Promised Volterra

I have many eclectic lists, dear to my heart – of books to read, of films to watch, of articles to study, of places to go – and I’ll have to live much over 100 to do it all. But one thing is certain: I’ve got Volterra down, and I’m grateful I’d caught the whiff on the net that brought me there.

It’s quite far from me, as things go, that’s why I’ve only been there for the first time two weeks ago with my uncle, after Castiglioncello. It’s another of these bragging towns on a hill, flaunting it, not afraid in the least of some Turks, for example. Oh Italia, where are you taking your cheek from? Could it be all the way from the times when the Roman Empire ruled the world?

I’ve just finished the Neapolitan series by Elena Ferrante which starts with “My Brilliant Friend”. All four books went by in a flash. It is one thing reading this in the comfort of your own home which is NOT in Italy, and quite another to be right here, although not in Naples where the story takes place.

And just now, by accident, I’ve discovered that the true identity of the author, who has been writing under a pseudonym, is revealed. A journalist tracked her down by large payments her publishing house was placing on her account. She is working as a translator for this publishing house. Somebody followed the money in search of the name everybody was wondering about.

One thing is for certain: Napoli never forgets. Alas, her family moved from Napoli to Roma when she was three years old. Still, let’s just hope she doesn’t have any young grandchildren. Or he.

Volterra, on the other hand, is not even close. Let’s go there instead.

Photo: a © signature mmm production

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13 Comments Add yours

  1. Ishita says:

    What a beautiful post! Your photos are always lovely. Glad you finished the ferrante series but I’m so sad about this whole affair with revealing her identity. Can anyone get privacy anymore??

    Liked by 1 person

    1. Thank you so much, Ishita! Oh, yes, I’m sad too, but glad that I have read it just in time. This action by the journalist who revealed it is so egoistic.

      Liked by 1 person

      1. Ishita says:

        It really is and they call it their “work”. Is invading someone’s life, work?

        Liked by 2 people

  2. Dan Antion says:

    These buildings are amazing. Stunning photos and I enjoyed the tour!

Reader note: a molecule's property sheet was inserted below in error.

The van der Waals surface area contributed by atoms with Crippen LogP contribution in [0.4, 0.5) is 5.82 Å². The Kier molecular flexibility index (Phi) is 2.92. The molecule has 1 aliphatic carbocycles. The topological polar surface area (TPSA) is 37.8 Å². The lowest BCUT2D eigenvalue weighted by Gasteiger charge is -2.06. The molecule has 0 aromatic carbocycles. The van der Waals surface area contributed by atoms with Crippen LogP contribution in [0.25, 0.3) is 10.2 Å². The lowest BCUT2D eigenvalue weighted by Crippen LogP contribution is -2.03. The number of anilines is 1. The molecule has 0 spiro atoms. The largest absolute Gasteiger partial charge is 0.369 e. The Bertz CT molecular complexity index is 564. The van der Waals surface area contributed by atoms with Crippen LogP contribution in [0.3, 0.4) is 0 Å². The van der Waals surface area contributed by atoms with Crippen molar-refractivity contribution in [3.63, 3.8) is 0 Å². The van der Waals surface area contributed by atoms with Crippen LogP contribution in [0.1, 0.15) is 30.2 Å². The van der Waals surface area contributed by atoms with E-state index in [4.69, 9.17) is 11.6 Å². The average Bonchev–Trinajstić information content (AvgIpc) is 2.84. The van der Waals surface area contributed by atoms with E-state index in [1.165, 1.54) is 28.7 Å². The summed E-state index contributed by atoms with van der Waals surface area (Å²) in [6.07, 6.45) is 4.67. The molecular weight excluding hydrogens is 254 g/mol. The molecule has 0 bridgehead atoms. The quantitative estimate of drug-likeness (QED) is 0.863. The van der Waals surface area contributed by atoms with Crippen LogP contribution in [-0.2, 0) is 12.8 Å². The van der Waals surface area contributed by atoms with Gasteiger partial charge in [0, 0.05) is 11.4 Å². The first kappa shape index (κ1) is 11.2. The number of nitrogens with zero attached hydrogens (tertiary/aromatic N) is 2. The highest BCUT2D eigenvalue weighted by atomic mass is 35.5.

Liked by 2 people

    1. Thanks, Dan. It makes me wonder what all I’m missing every moment I’m home instead of out there.

      Liked by 1 person

  3. badfish says:

    what do you mean “somebody followed the money”? how does someone follow someone else’s bank accounts. that’s just scary. so “someone” could be lurking in MY bank accounts, discovering where all my money is coming from? they will be disappointed! these are very cool buildings, and maybe I’ll have to put this place on my list…maybe by the time I get there, the castle will be gone????

    Liked by 1 person

    1. I didn’t read the article thoroughly, it was ugly. He studied the houses her husband bought, etc etc. Paparazzi journalism. As for the castle, some of it is a prison. It might burn down. It’s got a great door too. Photography forbidden but I sneaked one in but now am afraid to post it.

      Like

  4. fkasara says:

    *sigh* I’m so sorry for Ferrante, she deserved her privacy. I think her conceiled identity was what had allowed her to be completely free when writing. I hope they will leave her alone. Shame on that “journalist”.

    Liked by 1 person

    1. Yes, it’s terrible. It proves that the world we live in today does not leave anybody alone. I hope she has some plan for this occasion, for example a book on this subject. Thank you, and for the follow too.

      Like

      1. fkasara says:

        Thanks to you! 🙂

        Liked by 1 person

  5. Ana Teixeira says:

    Adorei a delicadeza das fotos.

    Liked by 1 person

    1. Grazie, Ana! 🙂 And for the follow!

      Liked by 1 person

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